Another growing phenomenon is prearranging funerals. The practice of making all of the financial arrangements in advance of one’s own demise has become an increasingly accepted one, to the point that prearranged funerals now comprise roughly 45 percent of Goldsteins’ business. “People my parents’ age think of it almost as a gift. They think, ‘I don’t want my children to go through the burden of having to sit and make the arrangements, and have to pay for it,’ ” Casey said.
Because Levine & Sons owns Haym Salomon Memorial Park in Frazer — Pennsylvania, unlike New Jersey, allows funeral homes to own cemeteries — the company can save clients time by offering one-stop shopping. Levine & Sons will work with people who choose to pay upfront in a lump sum or installments, but also provides guidance for younger folks who want to do as much prearranging as they without spending in advance. “One aspect of prearranging is you get your wishes known and kept on file,” Levine said. “The options are different for everybody and people who are young may feel their money is better invested elsewhere.”
Larry Chelder of Elkins Park hasn’t preplanned funeral arrangements for himself and wife, Fran, but he intends to. When Fran’s mother, Sonia Kranzel, died at 103, she was buried with no fuss at Mount Sharon Cemetery in Springfield, where she had a plot purchased from her burial society. His wife’s late uncle had preplanned funeral arrangements made with Bennett Goldstein, one of the supervisor-directors at the family-run funeral home. That uncle and his wife are now buried at Montefiore Cemetery in Jenkintown, and the Chelders have purchased plots next to them.
At 78, the retired general merchandise and hardware wholesaler, who serves as a lay leader at synagogue services, funerals and unveilings, has a final resting place, but has yet to make his own prefuneral arrangements. Chelder — father of three, grandfather of five and great-grandfather of one — said it’s on his to-do list once he and his wife have the necessary funds. “We should and will do funeral arrangements if we can,” he said. “We haven’t yet for economic reasons, but if we can it’s best for everyone.”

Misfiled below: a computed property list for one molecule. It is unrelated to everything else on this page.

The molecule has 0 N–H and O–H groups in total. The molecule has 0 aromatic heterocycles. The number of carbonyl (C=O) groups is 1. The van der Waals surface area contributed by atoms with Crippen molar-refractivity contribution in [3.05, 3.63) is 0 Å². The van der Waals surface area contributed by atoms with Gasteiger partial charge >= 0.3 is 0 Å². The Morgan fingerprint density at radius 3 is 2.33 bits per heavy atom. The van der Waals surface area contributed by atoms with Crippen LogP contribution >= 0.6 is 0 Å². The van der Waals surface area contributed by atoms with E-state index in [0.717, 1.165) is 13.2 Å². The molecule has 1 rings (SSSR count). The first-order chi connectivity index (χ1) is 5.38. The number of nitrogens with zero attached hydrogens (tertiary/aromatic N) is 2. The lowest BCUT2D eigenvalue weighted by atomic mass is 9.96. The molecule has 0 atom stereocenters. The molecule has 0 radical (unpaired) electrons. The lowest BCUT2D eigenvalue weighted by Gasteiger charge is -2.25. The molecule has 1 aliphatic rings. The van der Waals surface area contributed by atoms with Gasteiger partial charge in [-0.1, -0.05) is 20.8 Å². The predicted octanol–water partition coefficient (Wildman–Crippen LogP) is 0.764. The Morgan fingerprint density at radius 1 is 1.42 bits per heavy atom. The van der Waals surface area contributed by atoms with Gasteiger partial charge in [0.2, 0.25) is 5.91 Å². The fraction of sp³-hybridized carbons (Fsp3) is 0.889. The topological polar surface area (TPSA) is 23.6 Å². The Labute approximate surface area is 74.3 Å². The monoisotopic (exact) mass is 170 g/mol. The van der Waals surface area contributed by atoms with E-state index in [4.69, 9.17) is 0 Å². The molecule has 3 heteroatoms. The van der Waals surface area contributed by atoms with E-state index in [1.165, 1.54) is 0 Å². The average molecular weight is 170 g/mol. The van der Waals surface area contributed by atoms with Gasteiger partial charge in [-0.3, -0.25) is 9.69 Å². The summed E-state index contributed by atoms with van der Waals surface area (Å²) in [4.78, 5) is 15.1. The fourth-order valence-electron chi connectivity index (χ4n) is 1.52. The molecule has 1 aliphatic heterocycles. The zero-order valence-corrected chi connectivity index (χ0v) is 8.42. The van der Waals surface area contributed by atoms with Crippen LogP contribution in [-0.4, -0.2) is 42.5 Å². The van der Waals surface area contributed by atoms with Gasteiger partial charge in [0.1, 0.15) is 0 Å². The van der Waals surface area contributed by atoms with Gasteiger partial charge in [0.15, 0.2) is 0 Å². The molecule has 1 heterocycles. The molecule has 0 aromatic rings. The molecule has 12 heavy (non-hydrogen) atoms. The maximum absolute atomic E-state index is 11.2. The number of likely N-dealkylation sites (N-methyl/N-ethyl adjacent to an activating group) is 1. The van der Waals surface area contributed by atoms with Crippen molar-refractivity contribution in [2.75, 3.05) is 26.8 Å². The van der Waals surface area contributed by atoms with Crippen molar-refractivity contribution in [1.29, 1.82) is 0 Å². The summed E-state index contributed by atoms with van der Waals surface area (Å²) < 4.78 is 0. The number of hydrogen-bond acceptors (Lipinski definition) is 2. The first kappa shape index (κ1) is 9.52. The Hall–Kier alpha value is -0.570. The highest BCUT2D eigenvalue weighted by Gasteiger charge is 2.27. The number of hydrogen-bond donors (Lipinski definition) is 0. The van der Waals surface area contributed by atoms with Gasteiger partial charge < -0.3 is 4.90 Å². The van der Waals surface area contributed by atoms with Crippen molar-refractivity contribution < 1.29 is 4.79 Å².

The Jersey Way
Across the Delaware River in Cherry Hill, N.J., it’s another family affair at Platt Memorial Chapels. Bernard Platt, a former township mayor who founded the company 37 years ago with his wife, Judy, now runs the business with three of his four children.
Raised in Pennsylvania, Platt wanted to be a veterinarian but could not afford college. Two Quaker “lady friends” of his mother told Platt he would make a “fine mortician,” and ultimately helped him get an apprenticeship. He worked at a Philadelphia funeral home even after moving to Cherry Hill in 1966, then established his own memorial chapel in 1977. To this day, he said, he doesn’t know what qualities stood out that made those Quaker ladies peg him as a funeral director.
Platt is proud of how his funeral home strives to educate the public through a program that brings in confirmation students and adult classes for tours of everything from the prep room to the showroom to the chapel. He and his staff also go out to speak in front of groups.
In New Jersey, Platt said, prearranging money goes directly into an escrow account as a prepaid trust, earning interest until a person passes away. Only then is the money used, with the interest helping to offset the funeral home’s future costs. Cash disbursements, for such things as death notices and certificates, are not guaranteed in the prearranging process.
“Moreover, if you move away and you decide you don’t want to be buried in New Jersey, by law we are required to return the money plus interest earned. That is unique to this state,” Platt said. “And we can’t speculate with this money. All the money that is invested must go into secured investment funds and is guaranteed like a bank.”
At Jenkintown’s Montefiore Cemetery, a family-owned and -operated Jewish final resting place established in 1910 and easily identified by its castle-like, main building, 75 acres of burial ground includes sections for monuments and markers, as well as several mausoleums and a columbarium reserved for cremains.
Montefiore marketing director Bill Loy has his own plot ready near his parents’ graves. Herbert and Greta Loy, Holocaust survivors who met in Shanghai, immigrated to Philadelphia via San Francisco after the war and almost immediately joined a burial society called Chevra Tikvah Kadisha, their son recalled. Their yearly bill was $10.
The societies ensured there would be some ease in transitioning from life to death, allowing those left behind to mourn without having to take care of burial details. Now, cemeteries are stepping in. About 90 percent of Montefiore’s business is prearranging, which helps economically by locking in prices, Loy said. “People think, ‘I have plenty of time.’ But there’s never enough time, and there’s never a right time. There’s just time,” said Samantha Bromley, Montefiore’s general manager.
Jack Belitsky, 74, of Philadelphia, has dozens of relatives buried at Montefiore. The retired educator, who was a reading specialist in the Neshaminy school district and a teacher at both Temple Sholom in Northeast Philadelphia and Beth Sholom in Elkins Park, can see his final resting place when he visits loved ones. “My family has a long history at Montefiore going back to 1923,” the bachelor said. “My great-grandparents are buried there along with about 50 other family members.”